In the health care industry, we have settled on the term ‘social determinants of health’ to refer to the societal, population-level structures that influence health outcomes. But when we talk to patients about the difficulties they face, we usually ask them about social determinant risk factors, not about the unique progress they are seeking to make in their lives. In short, we are not asking about their jobs to be done. This disconnect is a result of seeking to address individual situations with population-level thinking, and it diminishes the impact of well-meaning interventions. We can’t solve bottom-up needs with a top-down approach.

Our language is rarely clear in health care, and unfortunately, the topic of social determinants of health (SDOH) is no exception. There are multiple competing definitions for SDOH. The World Health Organization defines SDOH one way, the CDC’s definition differs, and a quick Google search turns up a variety of other options. 

These definitions all suffer from a high level of complexity. And more importantly, they do not encapsulate the individual’s perspective. In fact, research from the Health Initiative indicates that individuals find the language of SDOH  “confusing, alienating, and even demeaning.” If we confuse, alienate, and demean those we serve, we cannot help them improve their lives. In short, our framing is wrong. 

‘Determinants’ and ‘health’ don’t embody the individual’s perspective 

When providers or payers screen individuals for social determinants of health issues, they aren’t truly asking about determinants (population-level systems). They are asking about patients’ risk factors that relate to those determinants. While risks are more individualized than determinants, knowledge of risks doesn’t uncover what the individual truly needs or desires. 

For example, when seeing her doctor for an annual exam, a young mom’s social screening may indicate she has an elevated risk of food insecurity. But her most salient job to be done may be to have consistent, affordable childcare so she can go to work and have income to buy food, which will address her risk of food insecurity. She may be seeking a solution for childcare instead of a referral to a food pantry. 

In this case, the woman’s risk of food insecurity is not what matters most to her. What she wants is to have consistent and affordable childcare. But uncovering her desired progress isn’t part of typical social screening questions, despite its impact on her health and life outcomes. Unfortunately, most business models in our existing health care system lack a consistent path for a provider or payer to learn this information. 

Additionally, by using the term ‘social determinants of health,’ we insinuate that ‘health’ is the end goal. But what if that’s not the case? In six years of interviewing patients, I cannot recall hearing any of them say they wanted ‘more health.’ Instead, they talked about the life experiences, interactions, and activities in which they wanted to participate. They talked about living better lives. For them, health was a means to an end, and everyone does not have the same end goal, or job to be done.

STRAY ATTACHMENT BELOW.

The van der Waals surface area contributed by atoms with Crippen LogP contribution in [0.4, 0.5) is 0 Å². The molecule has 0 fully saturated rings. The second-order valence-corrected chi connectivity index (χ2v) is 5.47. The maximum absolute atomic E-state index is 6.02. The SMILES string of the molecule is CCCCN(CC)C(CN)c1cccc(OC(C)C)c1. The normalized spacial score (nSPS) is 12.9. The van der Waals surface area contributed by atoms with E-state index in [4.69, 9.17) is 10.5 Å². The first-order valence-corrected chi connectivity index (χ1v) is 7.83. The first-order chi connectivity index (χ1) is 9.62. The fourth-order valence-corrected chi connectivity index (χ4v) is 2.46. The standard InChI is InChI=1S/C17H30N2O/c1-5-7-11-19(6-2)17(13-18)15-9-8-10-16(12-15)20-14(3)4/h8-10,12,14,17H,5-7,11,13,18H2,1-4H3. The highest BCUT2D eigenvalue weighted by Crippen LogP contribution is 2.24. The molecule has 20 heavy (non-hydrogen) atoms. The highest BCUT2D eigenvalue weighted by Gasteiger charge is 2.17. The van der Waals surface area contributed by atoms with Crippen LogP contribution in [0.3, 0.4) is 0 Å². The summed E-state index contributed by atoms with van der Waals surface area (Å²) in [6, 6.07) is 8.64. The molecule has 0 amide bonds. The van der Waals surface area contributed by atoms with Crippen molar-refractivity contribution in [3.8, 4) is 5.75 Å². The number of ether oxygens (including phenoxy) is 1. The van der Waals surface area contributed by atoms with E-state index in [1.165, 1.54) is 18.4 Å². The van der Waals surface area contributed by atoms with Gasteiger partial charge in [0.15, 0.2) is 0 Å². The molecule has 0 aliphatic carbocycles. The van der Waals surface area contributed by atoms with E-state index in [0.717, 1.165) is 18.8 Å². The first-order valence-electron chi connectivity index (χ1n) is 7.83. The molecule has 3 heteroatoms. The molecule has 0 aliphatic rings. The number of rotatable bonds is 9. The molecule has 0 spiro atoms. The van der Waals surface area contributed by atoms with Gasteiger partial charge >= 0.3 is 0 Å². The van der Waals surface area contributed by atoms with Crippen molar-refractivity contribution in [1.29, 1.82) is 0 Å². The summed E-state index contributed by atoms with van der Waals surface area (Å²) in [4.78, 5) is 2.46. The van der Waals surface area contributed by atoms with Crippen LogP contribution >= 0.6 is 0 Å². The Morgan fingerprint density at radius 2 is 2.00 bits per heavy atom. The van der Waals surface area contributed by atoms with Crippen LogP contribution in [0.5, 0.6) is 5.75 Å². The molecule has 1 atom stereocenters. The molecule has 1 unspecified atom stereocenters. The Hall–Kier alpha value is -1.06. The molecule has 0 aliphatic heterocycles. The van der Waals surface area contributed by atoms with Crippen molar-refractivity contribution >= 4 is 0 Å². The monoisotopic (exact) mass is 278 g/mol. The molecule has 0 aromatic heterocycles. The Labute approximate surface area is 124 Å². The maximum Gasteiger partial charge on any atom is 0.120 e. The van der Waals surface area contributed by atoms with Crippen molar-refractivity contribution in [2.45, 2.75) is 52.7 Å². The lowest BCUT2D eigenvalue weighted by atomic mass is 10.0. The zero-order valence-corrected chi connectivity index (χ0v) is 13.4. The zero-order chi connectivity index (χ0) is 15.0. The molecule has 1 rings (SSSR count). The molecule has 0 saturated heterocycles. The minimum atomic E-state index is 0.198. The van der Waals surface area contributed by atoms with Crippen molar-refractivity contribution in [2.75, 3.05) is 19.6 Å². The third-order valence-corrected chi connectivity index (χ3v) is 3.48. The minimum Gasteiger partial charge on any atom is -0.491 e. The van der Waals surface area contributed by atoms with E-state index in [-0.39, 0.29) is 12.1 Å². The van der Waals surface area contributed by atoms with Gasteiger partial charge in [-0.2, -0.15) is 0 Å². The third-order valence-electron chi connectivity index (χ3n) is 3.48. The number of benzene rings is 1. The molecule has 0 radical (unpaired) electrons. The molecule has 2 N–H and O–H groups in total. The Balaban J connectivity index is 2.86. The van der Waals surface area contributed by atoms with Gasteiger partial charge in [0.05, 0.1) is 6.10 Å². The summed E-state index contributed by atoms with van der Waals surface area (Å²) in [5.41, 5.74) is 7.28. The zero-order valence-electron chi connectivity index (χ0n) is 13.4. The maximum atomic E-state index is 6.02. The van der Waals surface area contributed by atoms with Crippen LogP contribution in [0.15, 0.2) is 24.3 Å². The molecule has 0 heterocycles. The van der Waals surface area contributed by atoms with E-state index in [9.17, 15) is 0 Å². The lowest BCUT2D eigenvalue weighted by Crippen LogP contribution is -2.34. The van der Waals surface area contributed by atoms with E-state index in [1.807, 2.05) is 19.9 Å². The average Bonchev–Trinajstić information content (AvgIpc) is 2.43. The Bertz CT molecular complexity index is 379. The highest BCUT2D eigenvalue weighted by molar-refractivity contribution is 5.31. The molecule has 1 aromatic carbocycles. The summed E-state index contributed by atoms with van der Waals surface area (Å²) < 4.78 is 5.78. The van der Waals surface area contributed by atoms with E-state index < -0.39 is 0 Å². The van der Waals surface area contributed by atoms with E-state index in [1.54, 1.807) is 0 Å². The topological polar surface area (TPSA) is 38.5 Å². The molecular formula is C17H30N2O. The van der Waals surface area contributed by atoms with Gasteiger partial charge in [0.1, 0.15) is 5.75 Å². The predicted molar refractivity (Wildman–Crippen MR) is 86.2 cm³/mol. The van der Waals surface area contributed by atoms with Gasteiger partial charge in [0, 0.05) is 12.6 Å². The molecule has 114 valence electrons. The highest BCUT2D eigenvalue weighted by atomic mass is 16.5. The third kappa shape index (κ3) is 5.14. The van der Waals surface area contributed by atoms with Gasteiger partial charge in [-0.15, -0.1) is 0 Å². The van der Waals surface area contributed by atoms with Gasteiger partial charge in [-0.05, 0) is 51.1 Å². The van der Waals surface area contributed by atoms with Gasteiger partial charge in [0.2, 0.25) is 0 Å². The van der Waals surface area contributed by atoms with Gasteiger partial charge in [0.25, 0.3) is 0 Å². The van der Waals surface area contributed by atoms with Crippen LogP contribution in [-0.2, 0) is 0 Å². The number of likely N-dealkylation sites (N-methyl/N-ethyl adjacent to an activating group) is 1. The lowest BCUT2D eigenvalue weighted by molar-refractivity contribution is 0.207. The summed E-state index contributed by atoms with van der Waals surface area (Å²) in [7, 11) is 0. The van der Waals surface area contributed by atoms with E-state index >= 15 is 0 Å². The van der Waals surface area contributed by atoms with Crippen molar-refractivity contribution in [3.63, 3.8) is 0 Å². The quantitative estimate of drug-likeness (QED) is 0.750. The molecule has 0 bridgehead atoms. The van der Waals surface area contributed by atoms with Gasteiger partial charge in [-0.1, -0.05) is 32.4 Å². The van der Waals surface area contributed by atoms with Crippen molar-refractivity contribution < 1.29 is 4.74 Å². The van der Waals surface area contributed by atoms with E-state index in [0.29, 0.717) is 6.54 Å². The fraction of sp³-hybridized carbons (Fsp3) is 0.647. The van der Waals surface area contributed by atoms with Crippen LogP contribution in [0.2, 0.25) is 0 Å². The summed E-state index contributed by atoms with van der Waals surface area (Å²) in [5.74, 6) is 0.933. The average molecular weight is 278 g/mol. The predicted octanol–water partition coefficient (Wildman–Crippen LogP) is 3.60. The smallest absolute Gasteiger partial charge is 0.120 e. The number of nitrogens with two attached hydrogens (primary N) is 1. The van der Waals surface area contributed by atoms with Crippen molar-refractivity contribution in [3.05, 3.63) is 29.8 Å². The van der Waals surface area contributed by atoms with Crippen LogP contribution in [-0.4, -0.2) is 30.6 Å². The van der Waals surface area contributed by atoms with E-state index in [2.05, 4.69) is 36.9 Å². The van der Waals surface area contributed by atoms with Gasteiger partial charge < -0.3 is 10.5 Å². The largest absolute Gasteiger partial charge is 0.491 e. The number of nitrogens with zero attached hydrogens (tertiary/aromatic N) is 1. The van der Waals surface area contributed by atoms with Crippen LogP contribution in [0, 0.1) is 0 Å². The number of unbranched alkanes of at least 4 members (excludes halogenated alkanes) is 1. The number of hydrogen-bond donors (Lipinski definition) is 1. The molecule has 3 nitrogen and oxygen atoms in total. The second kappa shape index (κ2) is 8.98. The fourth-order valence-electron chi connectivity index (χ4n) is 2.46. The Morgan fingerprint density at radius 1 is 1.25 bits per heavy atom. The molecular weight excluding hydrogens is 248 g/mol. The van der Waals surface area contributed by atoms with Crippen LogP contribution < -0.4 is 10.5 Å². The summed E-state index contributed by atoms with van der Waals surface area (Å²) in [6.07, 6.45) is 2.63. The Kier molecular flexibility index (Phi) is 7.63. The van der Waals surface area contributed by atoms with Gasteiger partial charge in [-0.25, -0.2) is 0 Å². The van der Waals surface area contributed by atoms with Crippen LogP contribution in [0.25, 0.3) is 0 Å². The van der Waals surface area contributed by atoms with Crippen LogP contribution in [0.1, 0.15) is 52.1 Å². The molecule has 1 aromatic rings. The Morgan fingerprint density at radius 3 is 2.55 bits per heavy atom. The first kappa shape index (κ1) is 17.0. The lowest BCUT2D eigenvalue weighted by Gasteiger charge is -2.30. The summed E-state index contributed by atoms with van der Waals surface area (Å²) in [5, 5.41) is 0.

Changing the lens to incorporate the individual’s perspective 

The way we currently screen individuals for the impact of social determinants and social risks does not enable providers or payers to uncover the progress people seek. While risk factors are correlated with health outcomes, they don’t provide the full picture. To discover that, we also have to look at the progress the individual is looking to make in their lives. We have to understand their perspective in addition to their experience with an influential social risk. We have to see the world through their eyes.

By talking about determinants and screening for risks without knowledge of individuals’ jobs, we are committing the classic error of looking at correlation, not causation. We are missing the causal mechanisms that drive improved lives. As a result, our national health care system has made little progress on improving individual life outcomes at scale. Until we consistently seek to understand what outcomes the individual cares about, we can’t enable people to have more life in their years. 

We need an individual-level, not a population-level, approach. Part 2 of this blog post will look at innovators who are changing the lens by building new business models that uncover the progress individuals seek. In the interim, you can check out Rebecca Fogg’s 2017 report, Health for Hire, where she highlights a few examples.  

In your work, how are you addressing patients’ and consumers’ jobs to be done to improve their health outcomes and quality of life? We’d love to hear from you. You can reach us here


  • Ann Somers Hogg
    Ann Somers Hogg

    Ann Somers Hogg is the director of health care at the Christensen Institute. She focuses on business model innovation and disruption in health care, including how to transform a sick care system to one that values and incentivizes total health.